Despite the twenty-minute timed slots and a midweek, midmorning visit, the two viewing rooms were uncomfortably busy, begging the question of why we crowd to see famous artworks. John Berger, in his seminal Ways of Seeing (1972), says rather bleakly that ‘the uniqueness of the original now lies in it being the original of a reproduction’. In other words, because it is famous, we can see Leonardo’s Head of St Anne on mugs, tea-towels, magnets, or nowadays, online, but we still want to belong to that collective who can claim to have seen the famous original.

No doubt there is an element of truth to this. But there are other reasons to visit exhibitions like this one, even if it does mean some conspicuous hovering and occasional sighing from those impatient for their turn. When we encounter a picture which reaches across five and a half centuries, an untranslatable exchange occurs between the viewer and the work of art. Time can seem both to fall away and to compress, and we are confronted with the Rennaissance in a real and visceral way that no academic description, or no fridge-magnet reproduction, can recreate.

Until July 17th.

Review: Gods & Angels by David Park

Gods & Angels by David Park (Bloomsbury UK, 2016)

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The gold curlicued lettering and blue-black gothic-inspired cover of Gods & Angels seems better suited to a YA apocalyptic fantasy, and it gives no hint that this is a book of short stories. But these are minor quibbles when the writer is David Park, whose nine previous books include IMPAC-shortlisted The Light of Amsterdam, The Truth Commissioner, and The Poets’ Wives.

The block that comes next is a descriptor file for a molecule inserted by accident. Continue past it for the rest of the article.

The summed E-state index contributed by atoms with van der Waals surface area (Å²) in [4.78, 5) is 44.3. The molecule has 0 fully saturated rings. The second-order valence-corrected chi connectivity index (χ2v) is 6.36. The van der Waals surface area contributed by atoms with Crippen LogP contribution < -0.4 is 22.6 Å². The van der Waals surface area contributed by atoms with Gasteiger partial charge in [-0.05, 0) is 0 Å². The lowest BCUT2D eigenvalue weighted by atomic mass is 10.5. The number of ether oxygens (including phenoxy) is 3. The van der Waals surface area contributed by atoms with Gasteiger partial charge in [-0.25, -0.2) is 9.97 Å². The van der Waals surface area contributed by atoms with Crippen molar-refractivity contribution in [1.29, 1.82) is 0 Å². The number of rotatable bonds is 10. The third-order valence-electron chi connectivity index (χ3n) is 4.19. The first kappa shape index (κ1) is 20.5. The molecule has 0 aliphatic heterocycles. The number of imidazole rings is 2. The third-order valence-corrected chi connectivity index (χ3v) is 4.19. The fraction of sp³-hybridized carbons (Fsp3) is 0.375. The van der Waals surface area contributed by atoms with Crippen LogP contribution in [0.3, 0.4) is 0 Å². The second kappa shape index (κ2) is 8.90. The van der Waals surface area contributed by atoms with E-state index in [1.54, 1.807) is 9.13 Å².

Gods & Angels takes its title from Hamlet’s ‘What a piece of work is man’ speech, and it aptly encompasses the book’s dominant theme of masculinity. In ‘The Bloggers’, the separated husband protagonist — there are several – dedicates his new blog, Spartacus, to “men’s issues”, gently mocking them. The issues are varied, but fear, inadequacy, and isolation hover just beneath the surface for most of the predominately male protagonists.

In the opening story, a lecturer learning to swim also learns to navigate a relationship with a very different social group of men. He worries that his lack of football knowledge, or his English accent, or his soft hands will diminish him in their eyes. In ‘Gecko’, a teacher nearing retirement travels to see the Northern Lights with his wife for their 25th anniversary, but the experience is marred by his secret failing. In ‘Skype’, a man lives out his retirement on the island he moved to as part of a young couple, limited by his dual identities of retired master, and deserted husband. In ‘The Painted Cave’, a small-time hustler hides in a cave from his pursuers until, aided by the ancient cave paintings, he hallucinates away the murder of the girlfriend he abandoned to her fate.

One of the most affecting stories, ‘Man Overboard’, follows a group of men who have reluctantly included their depressed friend on their weekend away. They struggle to express emotions, and the narrator notices that they always revert to stories from their shared past, rather than discuss their current lives. Yet somehow, when their friend breaks down, they find a way to reach him. They may not have the words they think they should, but in the hands of Park, this can be ok too.